Profile Series: Yasemin Dalkilic

Your Name: Yasemin Dalkilic

Nationality: Turkey

Age: 22

Why did you become involved in freediving? I was interested in freediving when I was 3-4 years old, at the times that I was learning how to swim. Although the city I live in is about 700 km away from the sea, I would spend 3-4 months every summer diving everyday. I also had a big interest in sports and competed as a swimmer and then as a monofin swimmer in several international competitions. During this time, my interest in freediving was mainly spearfishing, but every now and then if I had a friend to spot me I would just dive and see how deep I could go. Then my interest and my results developed into a competitive level. It was only after I met my trainer Rudi Castineyra that I could improve my results to a world record level. And now after every record I establish, being able to spend almost all my time with freediving, I’m more and more in love with it.

["Yasemin Dalkilic Headshot" right]How often do you train? After a record, until I start training for the next one, I always keep a level of fitness with cardio and weight trainings. But during the actual training period before a record, I train 6 days of the week, 2-5 hours everyday.

What is a typical day for you in your training routine – without divulging any special techniques that you don’t feel comfortable revealing I go through weekly programs, and depending on the day of the week, I either do a pool session in the morning (swimming with monofin, u/w laps, static apnea and combination of all these) with a cardio session (mostly a 1 hour run) in the afternoon or a pool session with a weight workout in the afternoon. The first day of the week is an adaptation workout with some cardio and weight training. Then the second and the fifth day is intensity where I do long workouts in the pool and in the gym. On the third day I do a long cardio session twice a day where I spend the day after that with a mild workout. And on the sixth day we do some specific workout, mostly repetition of underwater laps and static apnea. Rudi designs this training, which has the same concept but with modifications depending on the category we are attempting and depending on my shape. During the last 2 months before the record, my pool sessions last about 2-3,5 hours. Other than these I do some breathing exercises at least once or twice a day, which each one last about half an hour, to keep my muscles in the thorax area very flexible.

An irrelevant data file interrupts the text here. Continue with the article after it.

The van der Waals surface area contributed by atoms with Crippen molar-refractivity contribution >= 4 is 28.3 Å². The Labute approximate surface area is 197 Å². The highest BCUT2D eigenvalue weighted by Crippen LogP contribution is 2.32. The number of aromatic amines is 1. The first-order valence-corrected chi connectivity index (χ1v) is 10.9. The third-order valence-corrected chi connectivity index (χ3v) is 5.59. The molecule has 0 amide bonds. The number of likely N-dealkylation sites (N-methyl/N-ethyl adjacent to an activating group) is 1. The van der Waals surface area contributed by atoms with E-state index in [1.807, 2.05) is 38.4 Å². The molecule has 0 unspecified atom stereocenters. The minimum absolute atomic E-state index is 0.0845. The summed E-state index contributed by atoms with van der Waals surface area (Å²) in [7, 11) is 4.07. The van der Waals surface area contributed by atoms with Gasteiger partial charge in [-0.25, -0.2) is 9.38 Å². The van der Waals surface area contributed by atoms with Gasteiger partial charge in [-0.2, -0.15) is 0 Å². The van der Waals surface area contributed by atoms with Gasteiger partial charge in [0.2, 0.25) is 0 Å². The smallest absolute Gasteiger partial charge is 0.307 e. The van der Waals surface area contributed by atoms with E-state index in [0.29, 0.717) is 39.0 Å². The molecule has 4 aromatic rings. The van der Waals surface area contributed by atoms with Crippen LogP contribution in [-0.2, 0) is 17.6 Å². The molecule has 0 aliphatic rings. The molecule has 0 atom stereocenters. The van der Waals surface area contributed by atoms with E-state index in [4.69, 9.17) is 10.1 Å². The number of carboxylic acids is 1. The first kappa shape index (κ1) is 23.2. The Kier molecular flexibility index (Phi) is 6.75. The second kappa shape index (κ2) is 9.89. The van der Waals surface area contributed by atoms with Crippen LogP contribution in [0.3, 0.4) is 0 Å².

Do you have any special dietary needs or preferences that you feel helps your training? Do you have any recommendations regarding this topic? The most important thing in my case is to eat very little fat, and high amount of proteins to be able to recover from the intense workouts that I go through. My preferences is not too specific but I personally have a lot of problems with my red cell counts so it is very important that I take big amount of proteins to help this.

Where do you mainly train – i.e.; pool, open water, etc. For my trainings I use the gym, the pool and the running track. I don’t have the availability to dive except at the record time, so I start diving about 2-4 weeks before the record. We try to do pre-record at least 1-2 months before the record period start, to train in the open water for a week or so.

What is your favorite discipline in the sport of freediving? My favorite has always been the Equipment Assisted Constant Ballast, which was the first record I did and I think it is the most athletic, therefore rewarding category in freediving. But the most enjoyment and fun I have with is the Limited Variable Ballast category.

What is the most memorable dive or attempt that you have had – positive or negative That is probably the record I did in Egypt in the Variable Ballast category to 105 meters. This is the most memorable one because during my training so many things were against us. We had some problems with the set up that caused a delay of about 2 weeks to start the dive training, but most importantly after that during a dive, because of an ear infection I had, I ruptured my ear drum. The record was in real danger, and diving with a ruptured ear drum was very hard because of the bad vertigo and disorientation it caused throughout the dive. So after this, every dive I did was a big test, to see if I was able to keep the problem caused by the rupture under control, and to see if I was going to be strong enough since I lost so many dives and therefore my peak shape. But in the end being able to complete the 105 meter dive successfully was very very rewarding. It was a happiness beyond just setting the world record.

What advice would you give to someone who might be interested in the sport of freediving? My biggest advice to all those that practice this sport is for them not do it alone. It is very important that the freediver has a dive partner to spot him/her throughout the dives or all the other trainings and to get the right knowledge about how to deal with emergency situations like a black out before starting to train.

What do you do outside of the sport? I’m a student of Math in the university, but being more and more occupied with freediving I’m dedicating very little time into that. My biggest interest is listening to jazz music (I’ve been playing the piano and the guitar but at the moment listening is more of what I do). I practice other sports like squash, skiing and Karting whenever I can as I’m also very interested in Formula 1 racing.

Cliff Etzel
Cliff is the former Freediving editor of DeeperBlue.com. He is now a freelance journalist and film-maker.

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